Barring another catastrophic injury to a much better team or an absolutely epic season from 'Melo, I don't see any path to a top-four seed here.

Oklahoma City Thunder: Can Kevin Durant and Russell Westbrook carry the Thunder back to The Finals? Will Sam Presti pull the trigger on another blockbuster?

If Westbrook returns on time and Serge Ibaka continues to evolve, Durant and the Thunder have as good a chance as anybody of coming out of the West again.

But if Westbrook being out or their sudden lack of depth costs OKC a game here and there in a conference where just four games separated 1st from 5th last season, and Presti senses another year ending in disappointment, the Thunder could turn some combination of Ibaka and intriguing young assets like Jeremy Lamb, Perry Jones, Steven Adams (who is a rookie big man to watch out for this season) or Reggie Jackson into another true star.

Orlando Magic: Is this roster surprisingly too good to tank?

Don't get me wrong, the Magic are awful and will likely finish with an awful record to show for such futility, but I actually don't think they're as awful as everyone assumes they'll be.

Think about it. We're talking about a young roster that includes late season standout Tobias Harris, double-double machine Nikola Vucevic, potential Rookie of the Year Victor Oladipo and 2012 first round picks Andrew Nicholson and Moe Harkless to go along with more veteran players like Jameer Nelson, Glen Davis and Arron Afflalo. That's not a playoff rotation by any stretch, but can you really tell me it's as bad as the lineups Philly, Boston, Phoenix, Utah or even an improved Charlotte will throw out there this season?

No, you can't.

Trades and injuries could 'help' push the Magic further down the NBA totem pole as the year progresses (Orlando followed a 12-13 start to last season with a 7-49 stretch to finish), but right now I'm not buying that this roster is prepared to join the coming tank-a-thon of epic proportions.

Philadelphia 76ers: Can the Sixers live up to their billing as one of the worst teams ever?

The short answer is no, as there are simply too many fellow tanking teams this season for the Sixers to match the franchise's 9-73 record from 1973 or the Bobcats' .106 winning percentage from 2012. Not to mention, only 30 teams have ever finished with a winning percentage below .200 (66+ losses) and between Evan Turner, Thaddeus Young and Spencer Hawes, there are still remnants of a mediocre team, not a historically bad one, in Philly.

Having said that, if Brett Brown and the organization play their cards right with lineups and trades, this team should easily compete with the likes of Phoenix, Orlando, Boston and Utah for Tankapalooza supremacy. With two potential lottery picks (Philly owns New Orleans' top-five protected pick) in what is projected to be a transcendent draft, Nerlens Noel already in tow and tons of future cap space, the 76ers have the potential to put together an exciting rebuild.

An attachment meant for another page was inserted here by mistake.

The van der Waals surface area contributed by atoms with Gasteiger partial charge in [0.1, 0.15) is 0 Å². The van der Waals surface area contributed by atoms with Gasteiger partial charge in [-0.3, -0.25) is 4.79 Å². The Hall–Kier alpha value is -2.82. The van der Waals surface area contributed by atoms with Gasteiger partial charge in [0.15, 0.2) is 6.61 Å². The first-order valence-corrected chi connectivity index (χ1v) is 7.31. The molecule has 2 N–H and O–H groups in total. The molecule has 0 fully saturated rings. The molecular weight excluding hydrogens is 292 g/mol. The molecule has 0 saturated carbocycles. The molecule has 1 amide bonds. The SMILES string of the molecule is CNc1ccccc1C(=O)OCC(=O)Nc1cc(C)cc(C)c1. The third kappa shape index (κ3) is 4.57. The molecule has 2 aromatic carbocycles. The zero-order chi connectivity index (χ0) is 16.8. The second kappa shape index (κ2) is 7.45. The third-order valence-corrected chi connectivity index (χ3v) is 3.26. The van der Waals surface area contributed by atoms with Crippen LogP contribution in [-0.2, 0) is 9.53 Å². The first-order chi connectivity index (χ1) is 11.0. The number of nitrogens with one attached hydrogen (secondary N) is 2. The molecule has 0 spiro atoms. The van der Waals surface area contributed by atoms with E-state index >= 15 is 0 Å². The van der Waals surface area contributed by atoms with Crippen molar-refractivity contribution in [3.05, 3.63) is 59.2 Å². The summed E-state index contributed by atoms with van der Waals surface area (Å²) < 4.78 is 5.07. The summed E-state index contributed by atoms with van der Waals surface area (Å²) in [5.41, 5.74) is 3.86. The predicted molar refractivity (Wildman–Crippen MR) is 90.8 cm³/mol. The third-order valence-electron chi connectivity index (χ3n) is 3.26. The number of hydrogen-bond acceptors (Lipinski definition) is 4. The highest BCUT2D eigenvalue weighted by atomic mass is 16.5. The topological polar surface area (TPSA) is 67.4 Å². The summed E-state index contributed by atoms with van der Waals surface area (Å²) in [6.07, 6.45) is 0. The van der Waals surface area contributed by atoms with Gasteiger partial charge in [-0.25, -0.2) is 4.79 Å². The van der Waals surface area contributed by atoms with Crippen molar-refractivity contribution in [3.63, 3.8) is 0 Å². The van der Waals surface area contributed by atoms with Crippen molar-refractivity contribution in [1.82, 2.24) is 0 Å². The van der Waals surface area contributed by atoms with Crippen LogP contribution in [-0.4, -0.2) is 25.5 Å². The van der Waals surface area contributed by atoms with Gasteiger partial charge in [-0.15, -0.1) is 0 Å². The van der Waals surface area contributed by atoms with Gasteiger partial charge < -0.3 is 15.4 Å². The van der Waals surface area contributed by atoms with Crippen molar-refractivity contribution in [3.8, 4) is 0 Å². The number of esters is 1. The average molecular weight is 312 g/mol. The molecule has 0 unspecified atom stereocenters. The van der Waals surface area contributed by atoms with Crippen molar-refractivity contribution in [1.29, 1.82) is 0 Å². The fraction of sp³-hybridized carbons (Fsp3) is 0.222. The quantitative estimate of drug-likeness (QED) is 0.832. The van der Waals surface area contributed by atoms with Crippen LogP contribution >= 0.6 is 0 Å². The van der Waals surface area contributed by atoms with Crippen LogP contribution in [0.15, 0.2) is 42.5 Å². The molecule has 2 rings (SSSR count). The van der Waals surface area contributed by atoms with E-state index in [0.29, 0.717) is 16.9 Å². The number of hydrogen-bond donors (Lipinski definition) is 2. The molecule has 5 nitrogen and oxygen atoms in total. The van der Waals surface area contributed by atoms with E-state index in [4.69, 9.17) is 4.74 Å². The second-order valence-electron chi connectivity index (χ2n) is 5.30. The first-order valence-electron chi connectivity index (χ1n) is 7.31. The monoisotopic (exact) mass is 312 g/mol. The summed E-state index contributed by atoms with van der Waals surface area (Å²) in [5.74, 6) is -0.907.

For now, however, Philly will have to watch a team that has traded Andre Iguodala, Nikola Vucevic and Jrue Holiday over the last two summers without a single game played (Bynum, Noel) to show for it, and an organization that is looking to answer the age-old question of 'how low can you go?'

Phoenix Suns: Can the Suns out-tank the Sixers?

For as much attention as the aforementioned 76ers have been getting in regards to their potential tank for the ages, the Suns refuse to go down up without a fight, and Friday's trade with Washington may have even given them the edge.

Eric Bledsoe was a nice way to truly lay the groundwork for a rebuild, an expected Goran Dragic trade should net the team more in the way of future assets, they could have as many as four first round picks this year already, and their cap flexibility going forward could rival anyone's. That all means the Suns will rise again in the not too distant future, but right now we're talking about a team whose best players are Bledsoe, Dragic, Channing Frye and an injured Emeka Okafor. Holy hell that's bad.

On that note, here's a trailer for the 2013-14 season...

Portland Trail Blazers: Is an Aldridge/Lillard/Batum core something to build on or are Aldridge's days in PDX numbered?

Aldridge has two years remaining on a contract that will pay him nearly $31 million over those two years and his name will be one of the most hotly discussed in trade rumors unless he commits to Portland long term.

But two years is a long time in the world of professional sports and so much can happen when it comes to injuries, trades and player development that could see the Blazers and their improved bench evolve into a Western Conference playoff factor.

Is it really that much of a stretch to believe a core of Aldridge (28), Rookie of the Year Damian Lillard (23) and Nicolas Batum (24) can form the building blocks of contention that keeps LaMarcus in Portland?